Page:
Tzu, said,“Treat your men as you would your own beloved sons. And they will follow you into the deepest valley. Saban ammends that to say “If you believe in yourself, your brothers will believe in you. If you believe your brothers can deliver a victory, even in despairing times, they will believe that you can help them fight for that victory also.”

6. Don’t just concentrate on winning the war, but win every battle first.

Realize that you don’t win a war by simply having a superior army, you win a war by winning many series of small battles. The goal is to win every battle, regardless of whether they be large of small victories. Use the same effort on first-and-10 as you would on fourth-and-1 to go. Fight every battle as if it were the most pivotal moment in the war.

Saban agrees with Tzu when he said, “Can you imagine what I would do if I could do all I can?” But modifies it by asking, “When you give your total effort on every play is there anything you can’t accomplish?”

7. Never give an opponent any quarter, any rest, any hope

Show the enemy from the very first volley what you are made of and continue to give that same effort time after time. Be relentless, never stop taking the fight to the enemy, never give an inch on defense and grind every last foot out of every opportunity on offense.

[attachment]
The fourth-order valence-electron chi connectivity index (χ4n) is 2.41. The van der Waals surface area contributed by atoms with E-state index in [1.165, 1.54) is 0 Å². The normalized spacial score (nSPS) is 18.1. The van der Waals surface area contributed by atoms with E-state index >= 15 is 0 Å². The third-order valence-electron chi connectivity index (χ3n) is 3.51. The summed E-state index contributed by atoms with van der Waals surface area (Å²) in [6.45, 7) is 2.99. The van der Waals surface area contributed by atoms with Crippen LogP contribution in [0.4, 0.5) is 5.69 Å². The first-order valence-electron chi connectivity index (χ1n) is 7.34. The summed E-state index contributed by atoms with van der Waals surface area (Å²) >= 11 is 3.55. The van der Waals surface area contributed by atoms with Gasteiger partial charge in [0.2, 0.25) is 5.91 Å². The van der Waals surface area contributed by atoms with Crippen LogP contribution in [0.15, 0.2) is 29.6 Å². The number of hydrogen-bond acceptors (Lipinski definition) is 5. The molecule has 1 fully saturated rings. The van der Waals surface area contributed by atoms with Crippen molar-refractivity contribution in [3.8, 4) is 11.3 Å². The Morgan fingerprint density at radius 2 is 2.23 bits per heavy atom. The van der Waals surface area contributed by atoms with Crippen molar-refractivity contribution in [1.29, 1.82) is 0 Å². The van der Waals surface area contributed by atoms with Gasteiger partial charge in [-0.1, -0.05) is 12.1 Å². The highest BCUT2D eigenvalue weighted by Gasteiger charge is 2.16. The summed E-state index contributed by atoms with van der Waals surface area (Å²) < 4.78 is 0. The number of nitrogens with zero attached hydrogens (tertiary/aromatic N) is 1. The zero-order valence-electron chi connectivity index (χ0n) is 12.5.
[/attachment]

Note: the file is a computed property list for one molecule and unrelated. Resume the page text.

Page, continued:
Frustrate your opponent with such superior training, conditioning, reflexes, power and precision that you simply taken the enemy and make his ass quit!

“What the ancients called a clever fighter is one who not only wins, but excels in winning with ease.” Tzu said. The Art of War is amended by Saban as “Nothing makes your opponents ass want to quit more than thinking what you’re doing to him is effortless. He has no idea it’s from all the effort you put in before he ever saw you.”

This is the art of war in college football according to Saban and while you may argue the points, you can’t argue the results. Saban would tell you he loves the smell of fresh cut grass and chalk dust and sweat in the morning. Now there’s a true warrior who understands the real art of war and it’s true that two of history’s greatest field generals think alike.

Larry is an award winning writer whose work has appeared in almost every college football venue. Now he primarily writes for Touchdown Alabama Magazine. Follow Larry on Twitter at https://twitter.com/LBSportswriter